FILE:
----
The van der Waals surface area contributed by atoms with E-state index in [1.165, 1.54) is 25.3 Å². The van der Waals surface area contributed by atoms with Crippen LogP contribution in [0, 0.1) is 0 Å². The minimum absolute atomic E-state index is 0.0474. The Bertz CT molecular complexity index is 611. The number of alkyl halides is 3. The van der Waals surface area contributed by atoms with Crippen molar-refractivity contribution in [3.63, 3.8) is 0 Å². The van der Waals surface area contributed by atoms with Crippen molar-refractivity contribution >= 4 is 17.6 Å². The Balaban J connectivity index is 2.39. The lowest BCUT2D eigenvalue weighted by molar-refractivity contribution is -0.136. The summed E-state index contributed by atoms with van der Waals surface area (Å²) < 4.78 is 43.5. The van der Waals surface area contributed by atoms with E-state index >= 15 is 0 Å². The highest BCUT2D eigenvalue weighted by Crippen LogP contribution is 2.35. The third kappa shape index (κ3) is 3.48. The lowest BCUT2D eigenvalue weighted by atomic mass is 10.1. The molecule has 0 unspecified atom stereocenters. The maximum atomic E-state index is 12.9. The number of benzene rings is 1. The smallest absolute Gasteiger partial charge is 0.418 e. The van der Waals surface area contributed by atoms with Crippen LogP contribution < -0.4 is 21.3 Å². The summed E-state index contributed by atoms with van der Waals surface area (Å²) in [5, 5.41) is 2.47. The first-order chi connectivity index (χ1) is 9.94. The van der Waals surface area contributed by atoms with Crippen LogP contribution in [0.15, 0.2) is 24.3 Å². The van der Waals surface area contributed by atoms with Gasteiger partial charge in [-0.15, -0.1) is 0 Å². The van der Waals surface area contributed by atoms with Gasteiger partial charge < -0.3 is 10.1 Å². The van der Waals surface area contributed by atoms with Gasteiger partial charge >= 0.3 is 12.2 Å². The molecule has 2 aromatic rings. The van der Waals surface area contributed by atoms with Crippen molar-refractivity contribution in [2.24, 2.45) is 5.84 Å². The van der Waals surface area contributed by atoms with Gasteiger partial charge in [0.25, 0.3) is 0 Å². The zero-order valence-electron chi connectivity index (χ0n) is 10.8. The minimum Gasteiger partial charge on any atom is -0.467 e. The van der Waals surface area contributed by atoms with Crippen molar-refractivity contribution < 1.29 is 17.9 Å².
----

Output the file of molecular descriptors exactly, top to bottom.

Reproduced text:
The van der Waals surface area contributed by atoms with E-state index in [1.165, 1.54) is 25.3 Å². The van der Waals surface area contributed by atoms with Crippen LogP contribution in [0, 0.1) is 0 Å². The minimum absolute atomic E-state index is 0.0474. The Bertz CT molecular complexity index is 611. The number of alkyl halides is 3. The van der Waals surface area contributed by atoms with Crippen molar-refractivity contribution in [3.63, 3.8) is 0 Å². The van der Waals surface area contributed by atoms with Crippen molar-refractivity contribution >= 4 is 17.6 Å². The Balaban J connectivity index is 2.39. The lowest BCUT2D eigenvalue weighted by molar-refractivity contribution is -0.136. The summed E-state index contributed by atoms with van der Waals surface area (Å²) < 4.78 is 43.5. The van der Waals surface area contributed by atoms with E-state index >= 15 is 0 Å². The highest BCUT2D eigenvalue weighted by Crippen LogP contribution is 2.35. The third kappa shape index (κ3) is 3.48. The lowest BCUT2D eigenvalue weighted by atomic mass is 10.1. The molecule has 0 unspecified atom stereocenters. The maximum atomic E-state index is 12.9. The number of benzene rings is 1. The smallest absolute Gasteiger partial charge is 0.418 e. The van der Waals surface area contributed by atoms with Crippen LogP contribution < -0.4 is 21.3 Å². The summed E-state index contributed by atoms with van der Waals surface area (Å²) in [5, 5.41) is 2.47. The first-order chi connectivity index (χ1) is 9.94. The van der Waals surface area contributed by atoms with Crippen LogP contribution in [0.15, 0.2) is 24.3 Å². The van der Waals surface area contributed by atoms with Gasteiger partial charge in [-0.15, -0.1) is 0 Å². The van der Waals surface area contributed by atoms with Gasteiger partial charge < -0.3 is 10.1 Å². The van der Waals surface area contributed by atoms with Gasteiger partial charge >= 0.3 is 12.2 Å². The molecule has 2 aromatic rings. The van der Waals surface area contributed by atoms with Crippen molar-refractivity contribution in [2.24, 2.45) is 5.84 Å². The van der Waals surface area contributed by atoms with Gasteiger partial charge in [0.25, 0.3) is 0 Å². The zero-order valence-electron chi connectivity index (χ0n) is 10.8. The minimum Gasteiger partial charge on any atom is -0.467 e. The van der Waals surface area contributed by atoms with Crippen molar-refractivity contribution < 1.29 is 17.9 Å².